The rise of Syria's controversial president Bashar al-Assad

PHOTO: Syrian President Bashar Assad gives speech to parliament in Damascus, Syria, June 7, 2016. PlaySANA via AP, file
WATCH Bashar al-Assad in a minute

President Bashar al-Assad of Syria is the center of attention in the aftermath of a United States airstrike against a Syrian air base where a chemical attack was initiated earlier this week.

Interested in Syria?

Add Syria as an interest to stay up to date on the latest Syria news, video, and analysis from ABC News.
Add Interest

President Donald Trump placed the blame squarely on Assad for Tuesday's sarin attack, which killed at least 86 civilians, saying Thursday evening, "using a deadly nerve agent, Assad choked out the lives of helpless men women and children."

"Years of previous attempts at changing Assad's behavior have all failed and failed very dramatically," said Trump.

Assad, 51, has been in power in Syria for nearly two decades and has been labeled by many a brutal dictator who attempts to crush any rebellion against his authority.

He was born September 11, 1965 to Anisa Makhlouf and Hafez al-Assad, a Syrian politician who rose to the presidency in 1971 and served for nearly 30 years. Before he succeeded his father as president, Assad had been an ophthalmologist.

Assad graduated from the Damascus University in 1988 with a degree in ophthalmology and worked in a military hospital in Damascus, before going to London to continue his medical training, according to the BBC.

In 1994, Assad received news that his older brother Bassel al-Assad, who was a potential successor to his father, was killed in an automobile accident and he returned home to Syria.

Following his brother's death, Assad was groomed to succeed his father, receiving military training in the mid-1990s and taking on roles in the government. In the late 1990s, Assad was charged with leading Syria's relationship with neighbor Lebanon

Upon his father's death in 2000, Assad -- who had risen to the rank of colonel in the Syrian army -- had already consolidated support in the military and the Baath political party, according to a 2015 BBC report, becoming the commander and secretary general of the two, respectively.

The Syrian Constitution was then amended to lower the minimum age to assume the presidency to 34, Assad’s age at the time.

In July 2000, Assad was voted to a seven-year term as president winning 97 percent support in an election in which he was the only candidate. Assad was elected to a second term in 2007 and a third term in 2014.

When he took office in 2000, he promised to be a reformer. But he soon began to crack down on those presenting opposition to his rule, including political opposition, journalists and human rights activists, according to Human Rights Watch.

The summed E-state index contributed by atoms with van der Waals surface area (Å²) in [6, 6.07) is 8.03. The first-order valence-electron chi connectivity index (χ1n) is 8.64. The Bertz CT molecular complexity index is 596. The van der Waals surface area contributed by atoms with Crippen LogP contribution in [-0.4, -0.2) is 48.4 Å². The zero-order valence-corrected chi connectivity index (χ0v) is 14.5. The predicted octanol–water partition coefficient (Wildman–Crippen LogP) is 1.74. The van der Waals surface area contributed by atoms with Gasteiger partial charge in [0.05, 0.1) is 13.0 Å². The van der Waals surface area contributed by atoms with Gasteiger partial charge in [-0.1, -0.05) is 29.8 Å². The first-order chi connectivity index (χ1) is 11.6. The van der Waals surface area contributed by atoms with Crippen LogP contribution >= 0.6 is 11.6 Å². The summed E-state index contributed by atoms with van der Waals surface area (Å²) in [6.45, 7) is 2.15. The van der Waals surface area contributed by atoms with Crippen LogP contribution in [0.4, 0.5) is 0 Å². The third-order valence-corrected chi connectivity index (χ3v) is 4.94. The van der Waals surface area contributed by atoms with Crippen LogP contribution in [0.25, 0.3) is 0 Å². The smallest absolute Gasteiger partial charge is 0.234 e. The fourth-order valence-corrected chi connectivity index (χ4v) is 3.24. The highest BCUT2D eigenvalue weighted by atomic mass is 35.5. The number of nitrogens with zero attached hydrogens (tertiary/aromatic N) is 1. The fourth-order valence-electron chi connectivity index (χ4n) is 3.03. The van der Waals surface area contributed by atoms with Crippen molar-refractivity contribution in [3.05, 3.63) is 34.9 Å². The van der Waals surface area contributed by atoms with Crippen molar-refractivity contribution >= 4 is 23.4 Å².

The Syrian civil war, which is still ongoing, began with protests in March 2011 over the detainment of young boys who had painted anti-Assad and anti-government graffiti on their school walls, according to the Associated Press.

The protests in the months that followed, which called for greater reforms and President Assad to step down from power, became increasingly violent as there were reports of security forces opening fire. In December 2011, the U.N. had estimated that since March more than 4,000 people, including children, had been killed as a result of the military crackdown on protests.

Sitting down for a 2011 interview with ABC News, Assad denied he ordered the crackdown.

He responded to the label he was increasingly receiving from the world outside Syria.

"What's important [is] how the Syrian people look at you, not how you look at yourself," Assad said, adding that public opinion of him outside Syria doesn’t matter.

A suburb of Syria's capital Damascus was attacked on August 21, 2013 using the nerve gas sarin, the same chemical agent used in the attack on Tuesday. U.S. intelligence placed the death toll of that attack at over 1,400 Syrian civilians, including hundreds of children. Assad has denied that he ordered the chemical attack and would not confirm nor deny to CBS’s Charlie Rose in a 2013 interview that Syria had chemical weapons in its possession.

In 2014, under order from the Organization for the Prohibition of Chemical Weapons (OPCW), Assad agreed to destroy chemical stockpiles they had found, including sarin.

In a 2015 interview with "60 Minutes," Assad was asked under what circumstances would he step down from the presidency.

"When I don't have the public support," Assad said. "When I don't represent the Syrian interests and values."

Comments